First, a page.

It has been long believed that dyslexia is a result of an inability of the brain to learn all the small sound units or "phonemes" used to build up words, but the new study suggested that the real problem lies in one part of the brain not being able to link up with another, the Independent reported.
Bert Boets, a clinical psychologist at the Catholic University of Leuven in Belgium, found that the dyslexic group was just as accurate as the non-dyslexics in completing the tasks and that the "crispness" of their brain scans were equal or even better to the people who could read normally.
When the researchers analysed the overall activity of the brain, the dyslexics were notably different to the non-dyslexics.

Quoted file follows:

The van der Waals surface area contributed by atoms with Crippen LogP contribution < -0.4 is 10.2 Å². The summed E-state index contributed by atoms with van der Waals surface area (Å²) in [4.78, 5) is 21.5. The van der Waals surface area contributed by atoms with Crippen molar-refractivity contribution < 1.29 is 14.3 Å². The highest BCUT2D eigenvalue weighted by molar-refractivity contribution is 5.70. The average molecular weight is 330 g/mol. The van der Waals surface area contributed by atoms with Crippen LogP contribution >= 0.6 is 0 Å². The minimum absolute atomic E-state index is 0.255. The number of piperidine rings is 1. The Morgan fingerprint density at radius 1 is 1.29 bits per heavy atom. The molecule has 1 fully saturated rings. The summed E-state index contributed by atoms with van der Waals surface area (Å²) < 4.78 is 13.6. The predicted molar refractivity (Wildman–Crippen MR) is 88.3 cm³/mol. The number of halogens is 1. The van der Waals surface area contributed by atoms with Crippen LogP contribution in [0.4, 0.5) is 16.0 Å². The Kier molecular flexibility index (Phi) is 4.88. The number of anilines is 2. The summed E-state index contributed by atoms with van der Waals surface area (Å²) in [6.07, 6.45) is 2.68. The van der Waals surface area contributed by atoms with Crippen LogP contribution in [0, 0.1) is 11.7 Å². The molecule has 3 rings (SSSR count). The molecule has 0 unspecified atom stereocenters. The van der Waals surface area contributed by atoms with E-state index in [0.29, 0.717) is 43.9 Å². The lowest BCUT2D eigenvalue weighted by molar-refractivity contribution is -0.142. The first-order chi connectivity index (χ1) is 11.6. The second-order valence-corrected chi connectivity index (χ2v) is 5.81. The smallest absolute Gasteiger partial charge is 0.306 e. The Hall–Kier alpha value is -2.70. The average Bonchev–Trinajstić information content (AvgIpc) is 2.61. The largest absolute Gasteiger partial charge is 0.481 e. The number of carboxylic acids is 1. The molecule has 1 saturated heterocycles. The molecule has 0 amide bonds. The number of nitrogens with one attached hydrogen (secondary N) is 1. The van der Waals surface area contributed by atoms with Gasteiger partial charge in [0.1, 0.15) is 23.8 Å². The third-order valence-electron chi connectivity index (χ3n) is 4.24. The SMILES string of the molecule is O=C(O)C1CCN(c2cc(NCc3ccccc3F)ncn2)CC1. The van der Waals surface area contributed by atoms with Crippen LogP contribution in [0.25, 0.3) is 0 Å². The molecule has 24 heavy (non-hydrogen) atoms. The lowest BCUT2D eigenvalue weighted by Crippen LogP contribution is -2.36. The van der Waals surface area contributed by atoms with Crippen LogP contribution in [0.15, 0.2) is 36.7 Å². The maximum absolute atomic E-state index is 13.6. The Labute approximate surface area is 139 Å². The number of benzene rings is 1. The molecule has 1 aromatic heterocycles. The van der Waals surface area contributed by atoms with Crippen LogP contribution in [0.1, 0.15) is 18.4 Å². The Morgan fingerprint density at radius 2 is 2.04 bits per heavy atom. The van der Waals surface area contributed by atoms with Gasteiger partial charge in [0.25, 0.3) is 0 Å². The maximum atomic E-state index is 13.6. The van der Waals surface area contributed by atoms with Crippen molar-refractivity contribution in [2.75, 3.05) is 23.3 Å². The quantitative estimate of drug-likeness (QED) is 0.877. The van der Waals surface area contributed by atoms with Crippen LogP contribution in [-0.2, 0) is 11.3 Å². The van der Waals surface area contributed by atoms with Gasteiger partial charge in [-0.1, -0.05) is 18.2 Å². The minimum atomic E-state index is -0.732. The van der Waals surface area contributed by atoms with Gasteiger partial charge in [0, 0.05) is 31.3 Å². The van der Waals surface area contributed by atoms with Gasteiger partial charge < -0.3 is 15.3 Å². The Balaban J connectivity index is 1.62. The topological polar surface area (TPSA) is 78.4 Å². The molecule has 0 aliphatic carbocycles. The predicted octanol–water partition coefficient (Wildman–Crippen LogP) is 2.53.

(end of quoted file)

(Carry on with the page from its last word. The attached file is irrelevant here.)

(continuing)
The dyslexics showed less coordination between the 13 brain regions that process basic phonemes and a region of the brain called Broca's area, which is involved in higher-level language processing.
The study suggested that a dysfunctional connection between frontal and temporal language areas of the brain impedes efficient access to otherwise intact representations of speech sounds, thus hampering a person's ability to manipulate them fluently.
The study is published in the journal Science.
--ANI (Posted on 06-12-2013)